When the railway went through Latham was selected as the name for a nearby railway siding and later townsite [184]
     His son George stated the railway siding was named after him because he was the first to load any goods on the train there [265]
Grazier of Tungaloo Station in Payne's Find in 1916 [50]
At one point he worked as a Teamster in Coorow and had the registered horse and cattle firebrand of FL1 [80: 28-Oct-1925]
Pastoralist & Grazier in Coorow in partnership with Thomas BONHAM as "Bonham & Latham" in 1919 [44] [50]
     They farmed 3,523 acres - Victoria Locations 2927, 2997, 3058, 3059, 3350, 3351, 3355, 3370, 3483, 3500, 3502, 3732, 5464 [44]
     In 1919 he was living with his wife and children on Victoria Location 2997 in Coorow [215]
     During January 1919 he sold 300 ewes through a private sale transacted through Elder Smith & Co Ltd [120: 10-Jan-1919]
     He wrote to the Education Department on 29 March 1919 requesting the closed Coorow State School be reopened [215]
     Following further correspondence to the Education Department from himself and others, the school opened on 19 August 1919 [215]
     The school was in a room of Coorow House on Victoria Location 385, which was a one mile journey if his children attended [215]
     Through Elder Smith & Co Ltd arranged for an auction to be held on his farm in Coorow on 12 September 1919 [10: 12-Sep-1919]
     The auction was to sell his farm, stock and plant however before the sale the property was sold privately as a going concern [10]
     The farm in Coorow was sold to John Roy LONGMORE and Laurence A. R. BRYANT [44] [265]
After selling the farm in Coorow he briefly shifted with his wife and children to Moora, where he owned a ten acre block [265]
     Granted permission from the Moora Road Board to use the well at Griffiths' for domestic purposes in November 1919 [10: 7-Nov-1919]
Grazier of Banna Station south of Payne's Find 1919-1922 [265]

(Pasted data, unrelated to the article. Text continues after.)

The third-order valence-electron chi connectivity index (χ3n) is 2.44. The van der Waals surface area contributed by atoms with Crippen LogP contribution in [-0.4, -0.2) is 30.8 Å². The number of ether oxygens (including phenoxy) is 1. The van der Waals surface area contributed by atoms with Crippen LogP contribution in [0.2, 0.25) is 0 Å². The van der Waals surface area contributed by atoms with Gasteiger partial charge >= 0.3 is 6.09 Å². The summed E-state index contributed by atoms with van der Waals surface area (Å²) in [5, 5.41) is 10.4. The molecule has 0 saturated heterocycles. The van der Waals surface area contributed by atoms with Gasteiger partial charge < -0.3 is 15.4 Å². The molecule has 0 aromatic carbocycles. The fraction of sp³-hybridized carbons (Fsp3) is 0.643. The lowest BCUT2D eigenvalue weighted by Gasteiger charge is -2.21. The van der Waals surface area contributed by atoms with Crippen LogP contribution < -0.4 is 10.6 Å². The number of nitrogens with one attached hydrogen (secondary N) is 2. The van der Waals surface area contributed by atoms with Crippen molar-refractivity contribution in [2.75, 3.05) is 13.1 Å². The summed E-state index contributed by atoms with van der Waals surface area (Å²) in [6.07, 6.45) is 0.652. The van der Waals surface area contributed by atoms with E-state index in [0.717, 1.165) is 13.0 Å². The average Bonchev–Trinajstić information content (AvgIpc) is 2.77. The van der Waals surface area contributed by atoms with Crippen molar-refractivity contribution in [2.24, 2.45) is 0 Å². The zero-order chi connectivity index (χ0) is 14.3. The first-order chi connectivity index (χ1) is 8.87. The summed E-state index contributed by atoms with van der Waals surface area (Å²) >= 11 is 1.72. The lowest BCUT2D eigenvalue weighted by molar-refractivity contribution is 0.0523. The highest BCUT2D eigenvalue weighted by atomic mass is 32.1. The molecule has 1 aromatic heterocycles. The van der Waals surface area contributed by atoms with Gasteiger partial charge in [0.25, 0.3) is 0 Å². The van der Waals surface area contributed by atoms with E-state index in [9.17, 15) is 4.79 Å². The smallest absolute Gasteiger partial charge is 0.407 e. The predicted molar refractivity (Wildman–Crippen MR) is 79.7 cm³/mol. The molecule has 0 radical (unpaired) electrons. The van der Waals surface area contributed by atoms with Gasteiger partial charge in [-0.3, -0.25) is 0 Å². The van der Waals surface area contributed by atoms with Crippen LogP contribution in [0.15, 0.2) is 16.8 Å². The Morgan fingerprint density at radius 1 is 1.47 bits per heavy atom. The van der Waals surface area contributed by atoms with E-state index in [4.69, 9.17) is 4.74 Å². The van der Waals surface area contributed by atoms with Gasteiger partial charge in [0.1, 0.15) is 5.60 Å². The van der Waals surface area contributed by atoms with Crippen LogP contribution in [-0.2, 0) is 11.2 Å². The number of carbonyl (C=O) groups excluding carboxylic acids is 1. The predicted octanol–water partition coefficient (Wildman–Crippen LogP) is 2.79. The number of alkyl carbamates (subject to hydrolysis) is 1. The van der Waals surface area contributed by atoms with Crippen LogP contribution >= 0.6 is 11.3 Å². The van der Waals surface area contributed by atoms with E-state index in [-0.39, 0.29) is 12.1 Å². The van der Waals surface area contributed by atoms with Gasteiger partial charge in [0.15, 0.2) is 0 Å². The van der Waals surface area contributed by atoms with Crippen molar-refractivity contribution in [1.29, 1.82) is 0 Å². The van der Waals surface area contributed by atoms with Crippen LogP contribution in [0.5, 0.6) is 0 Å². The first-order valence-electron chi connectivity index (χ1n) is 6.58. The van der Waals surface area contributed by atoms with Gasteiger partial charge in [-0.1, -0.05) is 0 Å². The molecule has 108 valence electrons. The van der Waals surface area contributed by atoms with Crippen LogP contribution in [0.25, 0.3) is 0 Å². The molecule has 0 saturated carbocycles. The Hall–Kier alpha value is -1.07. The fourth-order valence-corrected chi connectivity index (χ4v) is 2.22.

He sunk a well on the station, built a rough shed for a house and made a horse paddock [265]
     At the end of 1919 his wife and children moved up from Moora to join him on Banna Station [265]
     Purchased 1,000 sheep from Ningham Station and drove them the 60 miles to Banna Station [265]
     He carted his wool with horses to Mandiga Station near Bencubbin in 1921, and carted stores on the way back [265]
     In 1922 he sold Banna Station, which was later known as Mouroubra Station, to Pavey & Grant [265]
     With his wife and children walked 3,000 sheep to Ballidu, where he had ordered a special train [265]
     They loaded everything onto the train - the sheep, horses, spring cart, dray and sulky [265]
     The sheep were taken off at the saleyards in the Perth suburb of Midland Junction and sold [265]
Resided with his wife and children on a small farm in Eden Hill from 1922 until June 1924 when he and his wife separated [265]
Farmer of Koralling Farm in Wongan Hills in 1924 and 1925 [310: 26-Jan-1924] [50]
     He worked developing a series of 5,000 acre blocks in Wongan Hills which he then sold to the Agricultural Department [265]
     Said to have developed a 5,000 acre block each year, which the Agricultural Department used for their research farms [265]
     During January 1924 he purchased an Overland four-chasis light deliver car [310: 26-Jan-1924]
In 1943 he was working as a Labourer and living at 76 John Street in Perth [50]
He later resided on Walter Road in the Perth suburb of Morley, then known as Morley Park [50] [120: 15-Feb-1951]
Father of Richard, May, Frank, Violet, Ted, George, Mick, Mollie and Dorothy [265]
Died 28 May 1956 [P402]


Reference:  Carnamah Historical Society & Museum and North Midlands Project, 'Francis Arthur Latham' in Biographical Dictionary of Coorow, Carnamah and Three Springs, retrieved 25 May 2020 from www.carnamah.com.au/bio/francis-arthur-latham [sources]